Owen Davis | 23 Mar '22
Disease begets disease. Illness number one more often than not conceives illness number two. We're conditioned to think that brain
diabetes and leukaemia are different diseases, but we have seen all three coincide in
Under conventional medicine (the biomedical model of disease), this person would be treated by an oncologist (for the brain tumour), a haematologist (for the leukaemia) and an endocrinologist (for diabetes). Unfortunately, it can be difficult for three medical professionals to collaborate and find a cure. This is because many treatments cannot occur in tandem with other treatments (while under the current medical insurance scheme). Usually, the only option is to treat each disease separately. As a result of these impediments and complexity, medical professionals often have no choice but to opt for palliative treatment as the cancer begins to metastasize.
That's the unfortunate reality of modern medicine. However, it doesn't need to be. There is a relatively simple explanation for why diseases come in clusters like this.
When you're sick, your body is deploying energy and resources to try and heal. However, in chronic disease, the body's efforts are failing - it is continually deploying resources without results. It's like trying to fill a bath without the plug in. So what happens when the body is exposed to another germ or toxin, or if the disease worsens? Well, think of it like this; if an army sends all their troops to one side of the country, they won't be able to protect against an attack on the other side of the country. The same is true of disease. The body has a finite number of resources, and if those resources are already being deployed to fight one illness, the body will struggle to fight off a second. Hence, disease leads to more disease.
What's more, the conditions that precipitate one disease often precipitate other diseases too. We see this occurring in clients all the time. Regrettably, though, modern medicine takes a siloed view of diseases and fails to recognise the links between them. Thus, it may surprise you to learn that the underlying causes are often the same across multiple diseases. These causes of disease are what we know as the 'six subclinical defects'.
Each of the six subclinical defects are the byproduct of imbalances in blood chemistry - meaning they are largely driven by vitamin, mineral and hormone deficiencies and excesses in the body. Essentially, these six subclinical defects indicate that the body is not functioning as it should. When the body does not function as it should, it is more susceptible to disease.
The other issue with the six subclinical defects is that each defect drives another defect. It's like a domino effect. For instance, when someone suffers from chronic inflammation, they'll likely have PH imbalance - or acid stress (where the body tends to be more acidic than alkaline). When they suffer from acid stress, they will likely also suffer from oxidative stress (where the body is low in antioxidants and cells become oxidised). When they have oxidative stress, they will likely have connective tissue breakdown (where the body cannot build new tissues and make repairs). And when they have connective tissue breakdown, they'll likely develop a disease like rheumatoid arthritis or osteoporosis. It's a vicious, self-perpetuating cycle.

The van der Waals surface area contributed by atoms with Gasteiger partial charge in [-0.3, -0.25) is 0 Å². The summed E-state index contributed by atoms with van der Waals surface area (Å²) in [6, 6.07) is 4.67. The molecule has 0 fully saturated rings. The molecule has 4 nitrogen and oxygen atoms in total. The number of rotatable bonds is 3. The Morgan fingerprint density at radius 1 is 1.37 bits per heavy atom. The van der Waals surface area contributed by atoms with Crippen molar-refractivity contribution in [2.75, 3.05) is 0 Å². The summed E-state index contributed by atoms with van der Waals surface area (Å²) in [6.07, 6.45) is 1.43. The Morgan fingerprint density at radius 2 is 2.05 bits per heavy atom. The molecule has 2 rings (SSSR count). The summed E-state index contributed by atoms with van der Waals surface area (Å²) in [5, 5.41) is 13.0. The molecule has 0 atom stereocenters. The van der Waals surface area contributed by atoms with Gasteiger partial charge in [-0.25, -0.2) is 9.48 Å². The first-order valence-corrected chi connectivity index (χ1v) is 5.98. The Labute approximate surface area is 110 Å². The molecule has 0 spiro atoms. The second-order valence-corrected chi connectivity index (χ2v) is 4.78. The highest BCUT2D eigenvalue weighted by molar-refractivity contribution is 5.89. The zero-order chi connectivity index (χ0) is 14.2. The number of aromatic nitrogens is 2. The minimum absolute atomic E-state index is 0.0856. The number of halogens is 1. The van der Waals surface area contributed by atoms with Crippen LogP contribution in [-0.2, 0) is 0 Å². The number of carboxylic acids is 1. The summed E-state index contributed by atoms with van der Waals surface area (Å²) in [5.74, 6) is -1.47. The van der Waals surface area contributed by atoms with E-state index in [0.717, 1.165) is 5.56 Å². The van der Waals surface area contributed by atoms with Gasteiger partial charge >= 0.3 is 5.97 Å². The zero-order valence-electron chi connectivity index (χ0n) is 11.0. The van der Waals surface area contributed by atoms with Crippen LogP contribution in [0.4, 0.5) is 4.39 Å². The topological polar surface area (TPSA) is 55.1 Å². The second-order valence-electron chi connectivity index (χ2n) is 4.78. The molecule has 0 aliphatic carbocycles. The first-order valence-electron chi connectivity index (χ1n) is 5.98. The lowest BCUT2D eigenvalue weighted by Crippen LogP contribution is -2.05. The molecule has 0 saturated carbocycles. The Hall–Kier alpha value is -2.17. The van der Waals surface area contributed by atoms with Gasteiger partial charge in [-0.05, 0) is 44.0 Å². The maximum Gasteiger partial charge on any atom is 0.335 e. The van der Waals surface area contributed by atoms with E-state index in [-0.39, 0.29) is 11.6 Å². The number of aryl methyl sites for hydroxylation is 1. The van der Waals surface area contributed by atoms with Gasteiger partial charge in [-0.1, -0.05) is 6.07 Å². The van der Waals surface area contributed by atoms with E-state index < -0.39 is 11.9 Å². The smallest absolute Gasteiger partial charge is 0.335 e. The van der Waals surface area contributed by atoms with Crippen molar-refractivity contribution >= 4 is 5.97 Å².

There are many diseases associated with each of the six subclinical defects. This is why, when people suffer multiple defects, they develop
It's why diseases often come in clusters and are connected. So, you can begin to see how it is entirely possible to combat the
complexity of multiple diseases when looking at the body through this lens - by controlling the six subclinical defects.
Aside from ignoring the links between diseases, the other issue with modern medicine is that the focus is often on symptom relief. For example, those with rheumatoid arthritis are commonly prescribed a drug called methotrexate, designed to "reduce pain and swelling" and "slow joint damage and disease progression over time".
Treating symptoms with only pharmaceutical drugs like this usually fails long-term,
though, because it neglects to correct the underlying causes of arthritis. It's true that by prescribing methotrexate for rheumatoid
arthritis, you may relieve some of the symptoms - which is a good short term solution. However, it won't correct
the chronic inflammation, acid stress, oxidative stress, or connective tissue breakdown that is causing rheumatoid arthritis to begin with.
Additionally, the drug used to control pain has severe long-term side effects - damaging the liver and suppressing
the immune system - exacerbating the long term risk of leukaemia.
This is the reality of the biomedical model of disease; it will often fix one problem while inadvertently creating another. Thus, patients tend to get stuck in an endless cycle of poor health. This begs the question; what is a better approach to dealing with rheumatoid arthritis? The answer lies in analysing blood chemistry.
By analysing biomarkers within a blood sample, we can ascertain critical imbalances in the body that tend to drive the six subclinical defects and ultimately cause disease. The biomarker levels in the chart below, for example, are indicative of someone who suffers from chronic inflammation.
By bringing these biomarkers back within optimum ranges, we can alleviate chronic inflammation and enable the body to combat the underlying cause of disease. When blood chemistry is out of balance, the body is susceptible to disease. When your blood chemistry is in balance, you have disease resistance.
If you, or anyone you know, is struggling with multiple diseases or in a seemingly perpetual cycle of poor health, perhaps consider balancing your body chemistry. It is a measurable approach to health that looks to target the cause rather than the symptoms...